A Housing Court – MHCLG have some odd questions for you.

And so the promised ‘call for evidence’ on the need for and outline of a specialist Housing Court has come to pass. And, frankly, what an odd thing it is.

First, the MCHLG press release is headed

Except the one thing that is definitely not happening in this is the unveiling of any actual proposals. There are none in the call for evidence, let alone any actual promises of faster and more effective justice.

So, on to the Call for Evidence itself. The deadline is 22 January 2019, so get those responses in! 

But one can’t help but notice that Parts 1 and 2 are basically asking for the landlord experience of courts, with Part 3 on court users per se (both landlords and tenants and representatives) and Part 4, well…

Parts 1 to 3 has questions of a level of ‘have you been part of a court case, if so how was it?’ and ‘did you know you had to apply for a warrant for eviction?’, but Part 4 suddenly starts asking people questions on the extent of court and tribunal jurisdiction, whether there is a need to transfer cases from court to tribunal and vice versa, and if so, what sort of case should be transferred and which way.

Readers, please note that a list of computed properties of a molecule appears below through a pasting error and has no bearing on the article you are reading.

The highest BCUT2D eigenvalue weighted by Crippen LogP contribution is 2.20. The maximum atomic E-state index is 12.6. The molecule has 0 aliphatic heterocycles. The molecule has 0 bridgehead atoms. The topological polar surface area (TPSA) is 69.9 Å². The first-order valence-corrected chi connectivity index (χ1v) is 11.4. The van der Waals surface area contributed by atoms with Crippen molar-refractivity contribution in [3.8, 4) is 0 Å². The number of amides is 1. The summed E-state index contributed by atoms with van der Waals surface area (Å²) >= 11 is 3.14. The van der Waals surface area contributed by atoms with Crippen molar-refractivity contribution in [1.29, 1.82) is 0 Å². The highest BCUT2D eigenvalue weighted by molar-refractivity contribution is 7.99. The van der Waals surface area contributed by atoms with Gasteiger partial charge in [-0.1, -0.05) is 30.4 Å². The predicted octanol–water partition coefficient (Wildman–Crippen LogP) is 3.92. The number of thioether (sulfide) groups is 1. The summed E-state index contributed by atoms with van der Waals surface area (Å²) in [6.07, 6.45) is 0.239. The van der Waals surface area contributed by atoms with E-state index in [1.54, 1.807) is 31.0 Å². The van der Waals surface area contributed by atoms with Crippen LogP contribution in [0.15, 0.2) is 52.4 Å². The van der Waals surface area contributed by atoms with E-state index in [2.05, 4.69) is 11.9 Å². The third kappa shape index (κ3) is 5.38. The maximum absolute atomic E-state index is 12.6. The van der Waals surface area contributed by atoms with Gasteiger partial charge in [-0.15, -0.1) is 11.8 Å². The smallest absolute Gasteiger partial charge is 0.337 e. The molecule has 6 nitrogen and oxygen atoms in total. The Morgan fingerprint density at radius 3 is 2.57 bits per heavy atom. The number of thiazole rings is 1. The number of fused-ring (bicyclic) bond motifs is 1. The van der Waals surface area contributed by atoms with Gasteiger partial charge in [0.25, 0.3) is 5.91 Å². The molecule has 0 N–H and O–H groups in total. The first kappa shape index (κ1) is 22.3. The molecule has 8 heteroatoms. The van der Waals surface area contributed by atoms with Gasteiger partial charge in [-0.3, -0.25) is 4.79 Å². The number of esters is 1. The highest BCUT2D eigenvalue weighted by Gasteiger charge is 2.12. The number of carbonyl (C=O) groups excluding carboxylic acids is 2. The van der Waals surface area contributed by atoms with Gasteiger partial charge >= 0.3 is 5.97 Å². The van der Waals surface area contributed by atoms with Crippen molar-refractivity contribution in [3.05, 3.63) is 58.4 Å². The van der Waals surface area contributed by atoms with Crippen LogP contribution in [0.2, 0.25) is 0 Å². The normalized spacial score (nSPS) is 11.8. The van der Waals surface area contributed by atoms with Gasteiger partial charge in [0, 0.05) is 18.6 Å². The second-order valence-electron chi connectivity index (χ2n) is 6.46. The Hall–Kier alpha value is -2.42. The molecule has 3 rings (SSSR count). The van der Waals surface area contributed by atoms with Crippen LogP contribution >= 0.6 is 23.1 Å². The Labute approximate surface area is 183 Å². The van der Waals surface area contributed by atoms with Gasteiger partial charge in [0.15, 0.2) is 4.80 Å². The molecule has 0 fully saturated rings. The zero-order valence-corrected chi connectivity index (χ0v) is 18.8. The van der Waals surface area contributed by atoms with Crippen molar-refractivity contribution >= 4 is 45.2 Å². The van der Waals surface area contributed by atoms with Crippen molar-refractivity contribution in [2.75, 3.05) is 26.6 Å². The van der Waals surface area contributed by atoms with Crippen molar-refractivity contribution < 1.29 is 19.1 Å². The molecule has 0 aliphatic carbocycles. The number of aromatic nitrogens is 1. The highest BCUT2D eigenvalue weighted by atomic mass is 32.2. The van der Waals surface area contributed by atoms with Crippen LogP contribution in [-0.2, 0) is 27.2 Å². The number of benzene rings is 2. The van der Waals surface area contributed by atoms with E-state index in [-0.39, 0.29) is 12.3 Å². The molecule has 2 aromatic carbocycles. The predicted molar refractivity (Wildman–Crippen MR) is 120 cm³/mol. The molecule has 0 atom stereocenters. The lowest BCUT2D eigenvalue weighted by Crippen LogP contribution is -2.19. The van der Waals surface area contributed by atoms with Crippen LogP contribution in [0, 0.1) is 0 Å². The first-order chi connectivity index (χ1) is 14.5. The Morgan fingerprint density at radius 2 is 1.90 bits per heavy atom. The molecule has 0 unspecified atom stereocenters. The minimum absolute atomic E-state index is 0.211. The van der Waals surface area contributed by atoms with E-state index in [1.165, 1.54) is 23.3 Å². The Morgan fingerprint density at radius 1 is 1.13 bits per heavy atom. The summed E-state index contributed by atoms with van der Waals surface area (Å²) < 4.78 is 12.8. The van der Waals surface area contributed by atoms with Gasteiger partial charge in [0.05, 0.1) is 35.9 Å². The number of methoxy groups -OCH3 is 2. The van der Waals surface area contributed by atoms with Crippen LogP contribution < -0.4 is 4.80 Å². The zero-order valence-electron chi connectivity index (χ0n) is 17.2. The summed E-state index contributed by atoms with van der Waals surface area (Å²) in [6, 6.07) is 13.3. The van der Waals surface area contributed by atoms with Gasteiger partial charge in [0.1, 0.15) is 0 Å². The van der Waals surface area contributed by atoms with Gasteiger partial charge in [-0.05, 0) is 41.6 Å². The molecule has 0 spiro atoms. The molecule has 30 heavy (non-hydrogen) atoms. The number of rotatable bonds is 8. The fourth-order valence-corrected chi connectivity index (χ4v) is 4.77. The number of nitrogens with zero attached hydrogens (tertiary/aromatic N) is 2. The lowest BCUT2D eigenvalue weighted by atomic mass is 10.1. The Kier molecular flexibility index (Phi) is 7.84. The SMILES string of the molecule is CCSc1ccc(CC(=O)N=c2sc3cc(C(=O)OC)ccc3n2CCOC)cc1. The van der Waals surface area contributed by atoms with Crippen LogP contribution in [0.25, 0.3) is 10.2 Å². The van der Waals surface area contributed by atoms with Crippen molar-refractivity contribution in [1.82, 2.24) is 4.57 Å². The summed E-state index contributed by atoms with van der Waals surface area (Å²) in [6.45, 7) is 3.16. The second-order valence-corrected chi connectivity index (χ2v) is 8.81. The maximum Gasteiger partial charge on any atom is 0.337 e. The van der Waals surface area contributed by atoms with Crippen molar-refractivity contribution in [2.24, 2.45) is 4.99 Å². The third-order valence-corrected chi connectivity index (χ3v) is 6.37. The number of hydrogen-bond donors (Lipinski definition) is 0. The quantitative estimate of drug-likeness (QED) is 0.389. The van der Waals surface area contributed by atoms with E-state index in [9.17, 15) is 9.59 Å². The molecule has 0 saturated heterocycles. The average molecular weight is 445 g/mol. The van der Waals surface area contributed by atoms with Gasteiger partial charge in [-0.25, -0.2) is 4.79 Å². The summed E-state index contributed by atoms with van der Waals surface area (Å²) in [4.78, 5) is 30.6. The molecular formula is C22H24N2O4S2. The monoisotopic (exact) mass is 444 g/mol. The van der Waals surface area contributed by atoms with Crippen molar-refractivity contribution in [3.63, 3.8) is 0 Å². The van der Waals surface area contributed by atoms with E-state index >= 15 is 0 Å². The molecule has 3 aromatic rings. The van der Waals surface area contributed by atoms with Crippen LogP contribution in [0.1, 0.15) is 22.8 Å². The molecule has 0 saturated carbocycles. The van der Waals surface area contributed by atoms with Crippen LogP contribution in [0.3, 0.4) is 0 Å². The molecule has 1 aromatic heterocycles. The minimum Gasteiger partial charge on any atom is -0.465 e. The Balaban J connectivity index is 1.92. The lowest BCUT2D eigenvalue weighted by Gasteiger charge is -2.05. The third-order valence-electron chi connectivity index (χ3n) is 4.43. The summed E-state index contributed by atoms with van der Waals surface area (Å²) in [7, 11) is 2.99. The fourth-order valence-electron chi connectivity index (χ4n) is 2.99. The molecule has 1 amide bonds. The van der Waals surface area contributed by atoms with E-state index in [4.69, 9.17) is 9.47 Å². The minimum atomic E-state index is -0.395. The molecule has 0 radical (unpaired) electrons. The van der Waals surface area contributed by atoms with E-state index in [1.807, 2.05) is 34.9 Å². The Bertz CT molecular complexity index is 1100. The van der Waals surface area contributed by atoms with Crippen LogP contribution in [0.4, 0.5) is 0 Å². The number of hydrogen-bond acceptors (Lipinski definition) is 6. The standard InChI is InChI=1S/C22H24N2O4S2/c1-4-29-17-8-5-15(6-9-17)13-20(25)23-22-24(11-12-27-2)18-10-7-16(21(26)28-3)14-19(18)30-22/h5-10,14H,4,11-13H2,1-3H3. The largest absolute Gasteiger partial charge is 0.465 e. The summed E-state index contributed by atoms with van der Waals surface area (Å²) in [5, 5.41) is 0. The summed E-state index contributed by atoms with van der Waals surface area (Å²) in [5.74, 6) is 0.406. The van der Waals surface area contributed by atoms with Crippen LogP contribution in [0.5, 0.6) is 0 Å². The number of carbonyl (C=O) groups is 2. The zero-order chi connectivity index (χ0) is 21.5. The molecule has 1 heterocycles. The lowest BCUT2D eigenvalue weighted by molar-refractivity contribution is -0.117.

This Part 4, let us be honest, requires an understanding of the current roles and jurisdiction of court and tribunal which is beyond a landlord who has brought one possession claim and wasn’t aware they had to get a warrant to evict after a possession order, or indeed virtually any respondent apart from the likes of housing or property management professionals and lawyers.

As a call for evidence, it is something of a curate’s egg. And there is no detail, or even outline, about how a housing court might (as one question asks us whether we think it will): bring about a reduction in costs, and/or improve access to justice and/or improve access for users and/or improvements to the timeliness of housing cases. (That question – 27 –  is just odd. In the absence of any specific proposals (and of a ‘don’t know’ answer option) how can anyone really say yes or no?)

Once again, closing date 22 January 2019. Tell MHCLG about court issues in housing, because (judging by this questionnaire) they really do need to know.

My initial view from back in March 2018 is here, and many of these issues still remain.

About Giles Peaker

Giles Peaker is a solicitor and partner in the Housing and Public Law team at Anthony Gold Solicitors in South London. You can find him on Linkedin and on Twitter. Known as NL round these parts, and still is Nearly Legal on Google +.
Posted in Assured Shorthold tenancy, assured-tenancy, Deposits, Disrepair, Housing law - All, Possession, secure-tenancy, Unlawful eviction and harassment and tagged .

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